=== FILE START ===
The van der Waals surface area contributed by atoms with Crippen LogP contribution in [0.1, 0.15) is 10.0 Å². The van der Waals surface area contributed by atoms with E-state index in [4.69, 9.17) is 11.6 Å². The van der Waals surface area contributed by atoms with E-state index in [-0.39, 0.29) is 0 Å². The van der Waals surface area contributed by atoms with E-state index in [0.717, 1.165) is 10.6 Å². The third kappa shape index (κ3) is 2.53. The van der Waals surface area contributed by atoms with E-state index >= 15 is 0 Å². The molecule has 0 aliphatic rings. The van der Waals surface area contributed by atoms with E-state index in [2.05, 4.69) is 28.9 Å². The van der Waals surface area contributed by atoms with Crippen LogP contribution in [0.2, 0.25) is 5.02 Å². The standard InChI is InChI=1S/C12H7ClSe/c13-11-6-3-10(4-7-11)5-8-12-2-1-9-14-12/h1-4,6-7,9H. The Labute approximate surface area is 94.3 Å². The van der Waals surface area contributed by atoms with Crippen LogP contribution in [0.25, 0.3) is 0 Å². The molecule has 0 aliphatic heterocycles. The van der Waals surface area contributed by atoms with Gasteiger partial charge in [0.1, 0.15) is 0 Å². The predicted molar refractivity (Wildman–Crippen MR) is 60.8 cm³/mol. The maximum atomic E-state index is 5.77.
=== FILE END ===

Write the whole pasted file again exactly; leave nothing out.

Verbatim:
The van der Waals surface area contributed by atoms with Crippen LogP contribution in [0.1, 0.15) is 10.0 Å². The van der Waals surface area contributed by atoms with E-state index in [4.69, 9.17) is 11.6 Å². The van der Waals surface area contributed by atoms with E-state index in [-0.39, 0.29) is 0 Å². The van der Waals surface area contributed by atoms with E-state index in [0.717, 1.165) is 10.6 Å². The third kappa shape index (κ3) is 2.53. The van der Waals surface area contributed by atoms with E-state index >= 15 is 0 Å². The molecule has 0 aliphatic rings. The van der Waals surface area contributed by atoms with E-state index in [2.05, 4.69) is 28.9 Å². The van der Waals surface area contributed by atoms with Crippen LogP contribution in [0.2, 0.25) is 5.02 Å². The standard InChI is InChI=1S/C12H7ClSe/c13-11-6-3-10(4-7-11)5-8-12-2-1-9-14-12/h1-4,6-7,9H. The Labute approximate surface area is 94.3 Å². The van der Waals surface area contributed by atoms with Crippen LogP contribution in [0.25, 0.3) is 0 Å². The molecule has 0 aliphatic heterocycles. The van der Waals surface area contributed by atoms with Gasteiger partial charge in [0.1, 0.15) is 0 Å². The predicted molar refractivity (Wildman–Crippen MR) is 60.8 cm³/mol. The maximum atomic E-state index is 5.77.